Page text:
Posts Tagged James Bond in film
(Now that Skyfall is on home video, here’s an update to fit it into the Bond list. As with all of my Bond reviews, this is very, very heavy on spoilers. You’ve been warned.)
A very good, but very different take on Bond.
. . .AS IAN FLEMING’S JAMES BOND 007: Daniel Craig
SETUP: James Bond pursues an enemy agent through Turkey to recover a stolen hard drive containing the names of every NATO undercover agent in terrorist cells around the world. After a brutal, harrowing chase that sees Bond taking a bullet to the chest, he catches up with the thug on top of a speeding train. Unfortunately, Bond is shot by a friendly agent (acting on M’s orders to take out the thug), and our hero plunges to the river below, absolutely without-a-doubt dead.
BUT IN REALITY: Whoa, don’t throw away your popcorn. Dry your girlfriend’s tears. I know it seemed really convincing for a second, but Bond is not dead. Instead, he disappears to a tropical paradise to work through the pain of realizing how expendable he is, but he returns to MI6 when a mad former-spy named Silva (Javier Bardem) uses the list to reveal hidden agents and target M (Judi Dench). Bond tracks Silva to his island and captures the guy, but—stop me if you’ve heard this one before— that was what Silva wanted the entire time. After thwarting Silva’s attempt on M, Bond takes his boss to Skyfall, Bond’s childhood home, for a final, tragic, fatal confrontation with Silva.
VILLAINOUS DISFIGUREMENT: It’s a doozy. Silva once held a special place at MI6. Basically, he was Bond before Bond, the best agent of the 90s (oh, how fans would have shit if the part had been played by Pierce Brosnan or Timothy Dalton), but M sold him to the Chinese when he started acting squirrelly. Silva tried to take his cyanide capsule but he somehow survived the poison, and was instead disfigured when the chemical dissolved his bones and teeth. He wears a prosthetic to shore up his hollow face.
THE MUSCLE: We’re three movies into the Daniel Craig era, and it appears the villain’s cartoonish muscle may be a thing of the past. Silva’s only notable henchman is Patrice (Ola Rapace), a thug who’s surprisingly adept at standing up to Bond but, alas, still only human. He takes a plummet from a building in China (and never actually shares the screen with his boss.)
BOND GIRL AND FEMME FATALE: The most noteworthy Bond Girl in the film is Severine (Berenice Lim Marlohe), a woman in thrall to Silva. She’s more of a prisoner than a lover (shades of Maud Adams in The Man With the Golden Gun), and asks Bond to kill Silva for her. Unfortunately, Silva takes the upper hand and murders Severine before Bond can rescue her. This plot line is a bit uncomfortable, but more on that later.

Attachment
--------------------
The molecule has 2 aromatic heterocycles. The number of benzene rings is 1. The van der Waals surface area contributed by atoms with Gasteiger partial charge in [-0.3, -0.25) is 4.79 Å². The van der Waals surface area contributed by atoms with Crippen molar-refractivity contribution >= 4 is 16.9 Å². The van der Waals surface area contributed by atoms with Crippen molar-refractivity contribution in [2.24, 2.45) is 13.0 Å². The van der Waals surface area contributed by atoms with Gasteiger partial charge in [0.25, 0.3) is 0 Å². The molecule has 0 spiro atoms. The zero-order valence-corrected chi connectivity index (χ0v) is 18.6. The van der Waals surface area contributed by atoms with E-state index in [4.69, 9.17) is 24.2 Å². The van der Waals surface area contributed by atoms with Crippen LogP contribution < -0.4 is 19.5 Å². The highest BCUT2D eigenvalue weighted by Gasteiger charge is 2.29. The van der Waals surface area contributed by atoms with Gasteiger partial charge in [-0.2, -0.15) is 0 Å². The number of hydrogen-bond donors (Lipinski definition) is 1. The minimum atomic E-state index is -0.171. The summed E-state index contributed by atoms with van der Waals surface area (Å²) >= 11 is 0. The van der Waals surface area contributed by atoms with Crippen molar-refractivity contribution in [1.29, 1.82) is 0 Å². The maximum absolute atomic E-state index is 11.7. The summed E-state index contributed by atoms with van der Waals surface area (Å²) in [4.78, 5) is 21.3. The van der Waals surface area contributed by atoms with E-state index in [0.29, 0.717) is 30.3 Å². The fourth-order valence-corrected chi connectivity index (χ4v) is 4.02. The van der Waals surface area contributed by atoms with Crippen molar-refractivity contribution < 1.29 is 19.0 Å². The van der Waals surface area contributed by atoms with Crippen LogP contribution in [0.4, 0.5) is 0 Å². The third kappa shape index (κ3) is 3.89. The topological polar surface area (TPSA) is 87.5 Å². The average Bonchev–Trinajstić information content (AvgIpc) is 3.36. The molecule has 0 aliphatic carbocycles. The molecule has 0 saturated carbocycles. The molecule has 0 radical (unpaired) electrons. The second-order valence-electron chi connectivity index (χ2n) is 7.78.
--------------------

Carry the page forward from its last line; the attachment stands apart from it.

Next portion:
The true Bond Girl of the film is M. Played for the 7th time by Judi Dench, M fills every role in the plot usually reserved for a Bond girl except the sexual. She’s supportive of Bond but acting on her own agenda. Her decisions nearly get Bond killed, but he comes back to support and protect her. And the film’s tragic conclusion promises to affect Bond in a manner similar to the fate of Tracy Bond in On Her Majesty’s Secret Service. The shoe doesn’t totally fit, but at the very least, M is the most significant and memorable female presence in the film.
“PAY ATTENTION, 007”: For the first time in the Daniel Craig era, we have a Q. Ben Whishaw plays the role as a little pigeon-chested hipster, but he has that crisp dialogue delivery and prickly manner that both clashes with and complements Daniel Craig’s blunt-force bruiser. Q’s introduction—admiring art of a fading battleship being towed to wreckage—is one of the film’s highlights and he’ll no doubt become a fan favorite if he sticks around for further adventures. He’s not Desmond Llewellyn. He’s different. But he’s still Q, recognizable and welcome.
He delivers Bond a couple of minor trifles in a call back to the early days. He delivers a new Walther PPK and a radio transmitter for SOS calls. Both gadgets are among the first items ever given by Q to Connery’s Bond, although they have the requisite 21st century upgrades, like a gun grip coded to 007’s palm. Oddly enough, the radio he provides Bond is larger and clunkier than the one Q provided to Bond in Goldfinger almost 50 years ago.
Speaking of that movie, Skyfall also boasts the original Goldfinger-era Aston Martin, complete with original tricks like ejector seat and headlight machine guns, but the film implies Bond provided those upgrades himself without Q’s involvement. Seems a bit cute for the Daniel Craig version of Bond, but whatever.
MOST EMBARRASSING CULTURAL MOMENT: Skyfall is a weird movie from a social-justice perspective as it seems to take one step back for the ones it takes forward. Let’s tackle the major complaints in order.